Yoshinori Kanada might be the most influential Japanese animator, but he isn’t the only one whose work revolutionized anime. Almost as important as him is Takashi Nakamura. Nakamura is very interesting, because he could be considered like an anti-Kanada, even though he also got influence from him. In an earlier post, I described Kanada as the quintessential Japanese animator, because he made a synthesis between the two divergent aesthetics of anime in the 70’s. On the other hand, Nakamura’s inspirations are far more diverse, and he owes a much larger debt to Disney and Western animation. Moreover, whereas Kanada can be said to have brought out the full potential of limited TV animation by modulating and lowering the framerates, Nakamura did the exact opposite. He pushed the limits of what could be done with TV animation by raising the framerates and aiming for realism and detail above all else. But his work as an animator has been somewhat forgotten by Western animation fans, so it’s time to do him justice.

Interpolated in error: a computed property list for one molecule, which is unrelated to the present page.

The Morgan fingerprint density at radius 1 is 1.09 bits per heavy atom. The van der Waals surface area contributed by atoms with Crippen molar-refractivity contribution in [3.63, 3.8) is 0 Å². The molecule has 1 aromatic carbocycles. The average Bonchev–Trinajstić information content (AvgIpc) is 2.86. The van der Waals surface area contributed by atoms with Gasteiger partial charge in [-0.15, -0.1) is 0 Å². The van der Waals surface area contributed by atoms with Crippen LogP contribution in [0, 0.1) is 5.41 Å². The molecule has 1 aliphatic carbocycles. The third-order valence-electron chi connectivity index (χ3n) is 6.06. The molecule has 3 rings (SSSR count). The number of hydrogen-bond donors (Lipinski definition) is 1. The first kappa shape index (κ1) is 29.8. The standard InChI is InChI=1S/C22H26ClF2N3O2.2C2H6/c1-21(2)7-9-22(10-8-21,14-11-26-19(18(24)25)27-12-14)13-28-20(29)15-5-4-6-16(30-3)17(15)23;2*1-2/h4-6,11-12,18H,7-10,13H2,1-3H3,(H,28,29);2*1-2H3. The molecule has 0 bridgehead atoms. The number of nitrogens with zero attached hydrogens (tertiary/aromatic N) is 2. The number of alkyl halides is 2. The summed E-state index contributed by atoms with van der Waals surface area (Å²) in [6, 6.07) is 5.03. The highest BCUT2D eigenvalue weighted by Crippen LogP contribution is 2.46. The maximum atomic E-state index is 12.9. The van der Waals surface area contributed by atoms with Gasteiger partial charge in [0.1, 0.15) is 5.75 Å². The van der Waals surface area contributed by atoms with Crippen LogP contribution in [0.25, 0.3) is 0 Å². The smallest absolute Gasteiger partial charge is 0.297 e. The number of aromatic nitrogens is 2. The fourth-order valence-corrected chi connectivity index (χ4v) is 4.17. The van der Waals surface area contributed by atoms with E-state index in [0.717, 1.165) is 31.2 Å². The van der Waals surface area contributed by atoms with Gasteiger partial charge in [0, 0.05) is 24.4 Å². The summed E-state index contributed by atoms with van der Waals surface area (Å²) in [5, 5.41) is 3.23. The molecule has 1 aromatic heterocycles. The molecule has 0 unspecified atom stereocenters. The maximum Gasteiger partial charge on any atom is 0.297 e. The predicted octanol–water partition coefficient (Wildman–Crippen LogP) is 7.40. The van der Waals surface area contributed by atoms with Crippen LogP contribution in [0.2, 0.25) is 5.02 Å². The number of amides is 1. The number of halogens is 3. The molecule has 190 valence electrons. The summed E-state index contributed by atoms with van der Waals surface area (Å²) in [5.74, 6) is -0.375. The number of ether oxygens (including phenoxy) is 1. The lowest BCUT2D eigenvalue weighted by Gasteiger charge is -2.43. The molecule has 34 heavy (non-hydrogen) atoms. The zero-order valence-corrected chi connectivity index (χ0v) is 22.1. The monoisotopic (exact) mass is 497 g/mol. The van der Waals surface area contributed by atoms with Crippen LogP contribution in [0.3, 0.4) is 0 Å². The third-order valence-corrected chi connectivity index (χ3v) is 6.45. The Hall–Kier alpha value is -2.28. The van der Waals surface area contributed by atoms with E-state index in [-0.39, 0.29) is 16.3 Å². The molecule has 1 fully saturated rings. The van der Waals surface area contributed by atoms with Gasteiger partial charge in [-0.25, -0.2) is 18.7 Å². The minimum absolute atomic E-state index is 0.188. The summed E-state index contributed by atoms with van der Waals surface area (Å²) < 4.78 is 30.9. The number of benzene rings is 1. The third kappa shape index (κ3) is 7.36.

Tag: Katsuhiro Otomo
The rise of realism
However dominant it became in the 80s, the Kanada style was never the only aesthetic of anime. Besides the heavily stylized motion of the Kanada school and the round, cute characters that characterized the lolicon boom at the start of the decade, another very different kind of animation was starting to find its footing: realism.
Before and after Akira : the themes and motifs of Otomo’s shorts
Katsuhiro Otomo’s work in animation is mostly and rightly remembered for his 1988 masterpiece Akira, especially in the West where it has become part of the SF and animation canon. However, just like his career as a mangaka goes beyond Akira, his contribution to anime does not only come down to this behemoth of 80’s … Continue reading Before and after Akira : the themes and motifs of Otomo’s shorts